Independent ratings show Lipinski, a second-term Democrat representing the Southwest Side and southwest suburbs, actually voted with the Republican president less than 20 percent of the time this year (down from about half the time in 2006). But he has backed President Bush in at least one key vote on the Iraq war -- and he has suggested war opponents are better-served by working across party lines than by sending withdrawal timelines for repeated presidential vetoes.
That, in the new Democratic Congress, is enough to draw Lipinski an Internet-fueled primary challenge from the left.
It's an ageless debate with new technology. Primary fights often turn on the ideological divisions between small sets of voters. Former Rep. Jim Leach (R-Iowa), director of the Institute of Politics at Harvard University's Kennedy School of Government, estimates that only 1/24th of American voters decide each party's primary -- the most active of the activists, liberal on the left and conservative on the right.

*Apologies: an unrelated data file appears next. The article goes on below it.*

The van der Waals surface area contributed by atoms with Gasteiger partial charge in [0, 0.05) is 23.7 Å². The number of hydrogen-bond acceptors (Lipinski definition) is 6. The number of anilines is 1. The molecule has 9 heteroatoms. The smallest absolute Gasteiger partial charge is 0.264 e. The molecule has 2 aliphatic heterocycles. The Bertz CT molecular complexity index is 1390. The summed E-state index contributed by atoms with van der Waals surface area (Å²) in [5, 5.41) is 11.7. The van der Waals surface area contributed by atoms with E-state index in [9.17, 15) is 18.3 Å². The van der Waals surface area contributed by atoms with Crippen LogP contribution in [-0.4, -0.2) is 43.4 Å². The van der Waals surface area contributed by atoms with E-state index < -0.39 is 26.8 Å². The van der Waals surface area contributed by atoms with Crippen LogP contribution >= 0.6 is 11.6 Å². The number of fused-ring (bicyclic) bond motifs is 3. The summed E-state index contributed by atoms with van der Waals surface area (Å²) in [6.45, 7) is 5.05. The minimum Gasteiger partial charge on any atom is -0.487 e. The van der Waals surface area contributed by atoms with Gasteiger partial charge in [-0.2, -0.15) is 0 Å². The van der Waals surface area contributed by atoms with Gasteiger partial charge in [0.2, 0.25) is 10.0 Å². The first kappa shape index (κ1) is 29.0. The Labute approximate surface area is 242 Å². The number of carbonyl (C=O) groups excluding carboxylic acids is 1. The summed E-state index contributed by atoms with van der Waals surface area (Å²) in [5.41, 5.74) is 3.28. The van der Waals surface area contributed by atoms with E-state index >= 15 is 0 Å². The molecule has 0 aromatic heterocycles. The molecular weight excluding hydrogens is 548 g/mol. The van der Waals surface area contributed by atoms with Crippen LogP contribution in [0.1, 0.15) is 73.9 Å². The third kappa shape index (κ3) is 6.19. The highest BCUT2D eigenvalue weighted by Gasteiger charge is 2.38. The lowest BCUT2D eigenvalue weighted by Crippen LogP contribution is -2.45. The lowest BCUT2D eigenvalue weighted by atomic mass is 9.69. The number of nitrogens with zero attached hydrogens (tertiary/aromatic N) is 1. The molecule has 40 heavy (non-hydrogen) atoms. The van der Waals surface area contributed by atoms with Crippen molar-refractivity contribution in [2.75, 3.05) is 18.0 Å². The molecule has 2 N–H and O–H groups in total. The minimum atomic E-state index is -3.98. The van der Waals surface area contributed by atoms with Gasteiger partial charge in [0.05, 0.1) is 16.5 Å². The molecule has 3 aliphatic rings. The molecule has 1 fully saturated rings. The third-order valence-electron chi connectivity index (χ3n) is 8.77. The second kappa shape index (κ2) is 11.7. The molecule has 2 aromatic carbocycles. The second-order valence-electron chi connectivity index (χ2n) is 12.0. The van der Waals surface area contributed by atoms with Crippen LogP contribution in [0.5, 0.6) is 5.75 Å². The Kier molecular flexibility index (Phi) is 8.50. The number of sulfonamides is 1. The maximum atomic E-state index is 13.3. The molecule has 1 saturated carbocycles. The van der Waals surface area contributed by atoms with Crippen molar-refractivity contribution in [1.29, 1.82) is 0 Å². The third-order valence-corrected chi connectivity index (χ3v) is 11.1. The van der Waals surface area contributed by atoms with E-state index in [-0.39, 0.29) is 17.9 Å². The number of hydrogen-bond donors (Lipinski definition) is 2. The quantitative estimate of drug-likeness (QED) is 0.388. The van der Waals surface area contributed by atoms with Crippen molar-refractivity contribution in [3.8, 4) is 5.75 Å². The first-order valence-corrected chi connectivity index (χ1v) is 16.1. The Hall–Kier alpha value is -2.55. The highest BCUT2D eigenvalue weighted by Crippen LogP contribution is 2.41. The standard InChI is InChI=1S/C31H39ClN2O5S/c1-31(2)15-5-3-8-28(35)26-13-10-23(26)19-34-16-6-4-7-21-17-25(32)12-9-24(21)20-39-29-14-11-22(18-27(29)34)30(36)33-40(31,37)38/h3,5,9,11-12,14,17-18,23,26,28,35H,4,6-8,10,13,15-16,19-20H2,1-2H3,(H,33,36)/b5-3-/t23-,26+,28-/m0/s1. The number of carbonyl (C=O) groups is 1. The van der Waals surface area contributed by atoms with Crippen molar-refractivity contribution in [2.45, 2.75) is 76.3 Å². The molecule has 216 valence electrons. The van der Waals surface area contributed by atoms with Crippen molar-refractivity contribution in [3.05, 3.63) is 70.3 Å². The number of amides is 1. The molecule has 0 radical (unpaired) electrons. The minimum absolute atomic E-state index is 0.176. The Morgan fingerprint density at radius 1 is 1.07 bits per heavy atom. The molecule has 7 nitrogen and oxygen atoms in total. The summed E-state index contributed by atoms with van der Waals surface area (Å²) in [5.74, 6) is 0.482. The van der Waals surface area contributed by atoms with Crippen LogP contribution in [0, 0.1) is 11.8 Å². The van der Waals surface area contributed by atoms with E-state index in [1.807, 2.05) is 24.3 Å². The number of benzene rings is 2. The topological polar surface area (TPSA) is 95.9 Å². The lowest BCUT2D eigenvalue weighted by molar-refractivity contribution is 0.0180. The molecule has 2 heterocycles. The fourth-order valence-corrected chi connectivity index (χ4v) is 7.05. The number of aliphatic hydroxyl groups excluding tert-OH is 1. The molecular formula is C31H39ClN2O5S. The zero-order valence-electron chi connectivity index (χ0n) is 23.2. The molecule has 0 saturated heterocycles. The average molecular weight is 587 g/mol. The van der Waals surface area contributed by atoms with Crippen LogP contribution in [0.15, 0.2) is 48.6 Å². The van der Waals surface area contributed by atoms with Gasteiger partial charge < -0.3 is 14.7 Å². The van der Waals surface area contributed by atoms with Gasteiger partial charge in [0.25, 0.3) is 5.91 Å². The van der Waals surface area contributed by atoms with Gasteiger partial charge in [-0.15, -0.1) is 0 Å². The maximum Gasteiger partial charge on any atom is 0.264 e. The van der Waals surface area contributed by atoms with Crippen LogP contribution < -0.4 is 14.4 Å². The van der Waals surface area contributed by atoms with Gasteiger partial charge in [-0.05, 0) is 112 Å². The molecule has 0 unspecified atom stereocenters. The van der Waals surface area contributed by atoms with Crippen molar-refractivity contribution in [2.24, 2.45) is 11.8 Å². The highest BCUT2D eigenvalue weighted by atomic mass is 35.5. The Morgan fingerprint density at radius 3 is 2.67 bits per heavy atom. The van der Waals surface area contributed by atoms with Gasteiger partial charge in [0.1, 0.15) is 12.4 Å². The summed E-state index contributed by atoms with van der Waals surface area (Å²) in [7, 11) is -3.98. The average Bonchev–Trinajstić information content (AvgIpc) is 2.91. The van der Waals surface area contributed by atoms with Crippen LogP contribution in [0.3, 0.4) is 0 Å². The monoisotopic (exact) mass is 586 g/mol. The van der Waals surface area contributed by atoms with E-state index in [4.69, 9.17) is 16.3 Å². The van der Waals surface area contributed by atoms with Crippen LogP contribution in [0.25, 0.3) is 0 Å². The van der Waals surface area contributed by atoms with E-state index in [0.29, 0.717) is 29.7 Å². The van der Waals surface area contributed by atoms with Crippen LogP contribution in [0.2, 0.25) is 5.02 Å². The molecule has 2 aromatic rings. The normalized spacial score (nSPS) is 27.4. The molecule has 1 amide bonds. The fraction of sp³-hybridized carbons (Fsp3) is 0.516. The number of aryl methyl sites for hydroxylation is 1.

"The center of American politics, in Congress, is exceptionally weak," Leach said.
As constant readers may know I started this blog because I was frustrated with the limited voice of the center – in the media in general and the blogosphere in particular. I think that most Americans hear the chatter at both ends of the spectrum and come down closer to the middle. The center may have a small voice – but I wouldn’t call it weak.